Glencoe, 1692. Accused of witchcraft and condemned for her part in the recent massacre of the MacDonald clan, Corrag awaits her execution. Seeking information that will undermine the Protestant King William, Irish propagandist Charles Leslie question her on the events of that fateful night. As she tells her story, Leslie questions his own beliefs and purpose - and a friendship develops between them that alters both their lives.
©2010 Susan Fletcher (P)2010 WF Howes Ltd
Fantastic story, I didn't want it to end. I loved the characters and the accents given to them by the narrator. I especially loved Corrag's view on nature in all her winter glory. The gory bits were realistic without being overdone. I was brought up near Inveraray (among many friendly Campbells and McDonalds) and this gave me a special interest in the story. I learned a lot about Scottish history from this book.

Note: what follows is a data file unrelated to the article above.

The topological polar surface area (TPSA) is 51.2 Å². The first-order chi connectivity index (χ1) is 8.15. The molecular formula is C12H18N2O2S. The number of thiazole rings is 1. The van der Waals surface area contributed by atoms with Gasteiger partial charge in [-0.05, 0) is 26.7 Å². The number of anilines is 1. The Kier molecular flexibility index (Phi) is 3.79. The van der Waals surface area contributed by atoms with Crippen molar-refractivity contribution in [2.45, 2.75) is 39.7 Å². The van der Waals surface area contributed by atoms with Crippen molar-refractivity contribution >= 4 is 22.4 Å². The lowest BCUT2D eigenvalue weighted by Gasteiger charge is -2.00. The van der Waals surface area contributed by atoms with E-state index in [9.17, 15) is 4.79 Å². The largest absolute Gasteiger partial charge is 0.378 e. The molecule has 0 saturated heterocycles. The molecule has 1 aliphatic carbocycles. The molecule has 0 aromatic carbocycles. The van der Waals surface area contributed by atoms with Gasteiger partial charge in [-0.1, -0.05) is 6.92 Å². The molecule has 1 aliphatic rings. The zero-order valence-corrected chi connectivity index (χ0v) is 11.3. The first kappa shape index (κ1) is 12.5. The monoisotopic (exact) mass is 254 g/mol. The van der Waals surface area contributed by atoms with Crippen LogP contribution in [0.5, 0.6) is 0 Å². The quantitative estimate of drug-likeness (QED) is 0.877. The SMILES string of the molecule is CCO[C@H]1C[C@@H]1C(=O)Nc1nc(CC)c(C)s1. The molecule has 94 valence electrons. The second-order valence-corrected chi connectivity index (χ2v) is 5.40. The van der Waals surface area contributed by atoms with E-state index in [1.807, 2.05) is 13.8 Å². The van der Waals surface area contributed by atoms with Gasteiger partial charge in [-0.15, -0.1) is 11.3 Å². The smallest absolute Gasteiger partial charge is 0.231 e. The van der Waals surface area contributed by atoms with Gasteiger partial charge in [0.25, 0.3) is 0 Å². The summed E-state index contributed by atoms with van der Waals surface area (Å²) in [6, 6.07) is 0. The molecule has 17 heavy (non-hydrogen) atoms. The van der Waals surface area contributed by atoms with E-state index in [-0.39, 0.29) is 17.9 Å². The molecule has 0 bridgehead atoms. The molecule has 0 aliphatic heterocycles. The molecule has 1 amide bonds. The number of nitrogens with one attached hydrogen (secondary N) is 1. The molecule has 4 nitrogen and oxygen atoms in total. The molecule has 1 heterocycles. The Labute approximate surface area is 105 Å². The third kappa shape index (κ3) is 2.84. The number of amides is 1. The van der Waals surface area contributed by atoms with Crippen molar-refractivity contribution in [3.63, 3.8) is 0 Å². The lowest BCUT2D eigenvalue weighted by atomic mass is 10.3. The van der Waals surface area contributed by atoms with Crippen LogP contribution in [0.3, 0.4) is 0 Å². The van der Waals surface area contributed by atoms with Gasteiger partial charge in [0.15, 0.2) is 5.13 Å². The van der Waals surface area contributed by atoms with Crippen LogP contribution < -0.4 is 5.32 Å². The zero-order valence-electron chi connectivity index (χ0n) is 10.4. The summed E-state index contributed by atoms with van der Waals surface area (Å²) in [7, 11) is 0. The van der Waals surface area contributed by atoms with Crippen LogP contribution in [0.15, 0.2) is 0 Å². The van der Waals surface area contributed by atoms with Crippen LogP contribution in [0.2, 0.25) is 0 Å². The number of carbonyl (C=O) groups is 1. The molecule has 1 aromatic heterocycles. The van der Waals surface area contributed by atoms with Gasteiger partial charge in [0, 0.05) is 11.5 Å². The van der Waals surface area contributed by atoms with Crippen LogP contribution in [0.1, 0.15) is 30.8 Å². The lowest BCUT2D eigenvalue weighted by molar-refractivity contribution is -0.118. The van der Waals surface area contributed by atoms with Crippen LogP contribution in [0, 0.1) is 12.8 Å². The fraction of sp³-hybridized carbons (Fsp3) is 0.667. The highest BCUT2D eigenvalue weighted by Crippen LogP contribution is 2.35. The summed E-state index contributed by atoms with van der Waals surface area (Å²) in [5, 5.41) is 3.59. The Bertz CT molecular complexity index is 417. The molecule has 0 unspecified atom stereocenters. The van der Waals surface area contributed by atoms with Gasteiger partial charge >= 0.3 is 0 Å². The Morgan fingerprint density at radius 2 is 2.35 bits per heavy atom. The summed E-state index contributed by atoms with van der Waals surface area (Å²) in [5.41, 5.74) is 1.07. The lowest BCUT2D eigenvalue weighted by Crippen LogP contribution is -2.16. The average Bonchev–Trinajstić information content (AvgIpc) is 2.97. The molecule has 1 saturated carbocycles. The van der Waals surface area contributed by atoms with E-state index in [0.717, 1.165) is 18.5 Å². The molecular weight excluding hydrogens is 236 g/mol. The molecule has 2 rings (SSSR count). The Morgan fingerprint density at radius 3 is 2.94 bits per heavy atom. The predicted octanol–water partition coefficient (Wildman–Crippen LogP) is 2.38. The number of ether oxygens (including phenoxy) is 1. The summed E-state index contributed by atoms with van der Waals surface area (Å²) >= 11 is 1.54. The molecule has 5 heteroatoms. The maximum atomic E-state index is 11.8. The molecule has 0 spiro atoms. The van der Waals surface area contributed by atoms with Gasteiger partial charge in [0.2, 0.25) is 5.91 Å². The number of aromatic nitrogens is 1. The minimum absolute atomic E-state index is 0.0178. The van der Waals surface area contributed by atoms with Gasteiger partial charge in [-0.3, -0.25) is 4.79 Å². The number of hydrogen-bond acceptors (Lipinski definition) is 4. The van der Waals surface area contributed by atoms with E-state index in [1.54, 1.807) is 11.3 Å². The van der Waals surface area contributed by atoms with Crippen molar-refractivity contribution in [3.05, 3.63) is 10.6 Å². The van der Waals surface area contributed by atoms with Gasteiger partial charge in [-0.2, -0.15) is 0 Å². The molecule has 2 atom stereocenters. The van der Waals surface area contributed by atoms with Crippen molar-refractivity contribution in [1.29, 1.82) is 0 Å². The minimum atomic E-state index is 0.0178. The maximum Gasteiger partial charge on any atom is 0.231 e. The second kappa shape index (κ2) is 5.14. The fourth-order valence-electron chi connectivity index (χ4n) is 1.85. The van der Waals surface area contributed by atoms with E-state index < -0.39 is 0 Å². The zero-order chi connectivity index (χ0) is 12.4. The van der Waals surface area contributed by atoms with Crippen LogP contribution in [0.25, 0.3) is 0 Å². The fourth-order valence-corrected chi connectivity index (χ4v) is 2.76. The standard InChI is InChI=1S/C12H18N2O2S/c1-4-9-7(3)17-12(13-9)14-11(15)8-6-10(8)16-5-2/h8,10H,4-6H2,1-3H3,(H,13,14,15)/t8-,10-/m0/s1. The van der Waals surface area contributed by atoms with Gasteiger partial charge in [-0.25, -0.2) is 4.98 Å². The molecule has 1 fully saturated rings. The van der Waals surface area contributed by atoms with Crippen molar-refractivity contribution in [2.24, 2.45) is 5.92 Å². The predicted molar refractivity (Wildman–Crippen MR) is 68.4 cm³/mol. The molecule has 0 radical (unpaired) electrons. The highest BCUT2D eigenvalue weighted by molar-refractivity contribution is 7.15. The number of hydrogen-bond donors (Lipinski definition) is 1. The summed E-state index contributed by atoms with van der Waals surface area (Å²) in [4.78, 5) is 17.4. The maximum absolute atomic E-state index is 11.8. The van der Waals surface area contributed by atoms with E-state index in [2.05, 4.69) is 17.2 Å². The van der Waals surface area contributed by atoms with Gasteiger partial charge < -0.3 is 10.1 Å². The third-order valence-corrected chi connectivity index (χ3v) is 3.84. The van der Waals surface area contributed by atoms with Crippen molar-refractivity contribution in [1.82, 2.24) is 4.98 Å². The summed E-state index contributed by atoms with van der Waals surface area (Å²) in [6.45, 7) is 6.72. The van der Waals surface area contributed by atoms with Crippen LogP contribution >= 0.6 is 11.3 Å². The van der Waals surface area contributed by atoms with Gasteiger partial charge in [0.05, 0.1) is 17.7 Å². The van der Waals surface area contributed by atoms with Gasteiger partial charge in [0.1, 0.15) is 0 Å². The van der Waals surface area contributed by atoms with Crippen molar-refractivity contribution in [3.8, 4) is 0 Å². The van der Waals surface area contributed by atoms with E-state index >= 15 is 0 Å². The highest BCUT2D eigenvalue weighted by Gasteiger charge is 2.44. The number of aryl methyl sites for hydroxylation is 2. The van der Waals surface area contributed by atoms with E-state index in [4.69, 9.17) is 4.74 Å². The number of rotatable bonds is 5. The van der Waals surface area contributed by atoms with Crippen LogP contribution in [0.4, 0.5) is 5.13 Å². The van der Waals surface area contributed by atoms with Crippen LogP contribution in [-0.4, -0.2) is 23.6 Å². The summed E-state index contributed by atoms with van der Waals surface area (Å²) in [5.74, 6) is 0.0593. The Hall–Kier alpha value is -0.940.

This was a fascinating story and so well read! The reader was just amazing at the different accents and made the whole experience so completely immersive it was as if you were being talked to by the different characters.
A dark story which I imagine reflects life at that time and very sympathetically told.
An unforgetable read, this book transports you to another time and another place. I sat on buses feeling the wind of the Scottish Highlands and the cold stone walls of the cell Corrag is in, sharing her hopes and fears.
A great look at a key event in history and the life of those people who were called 'witch'.
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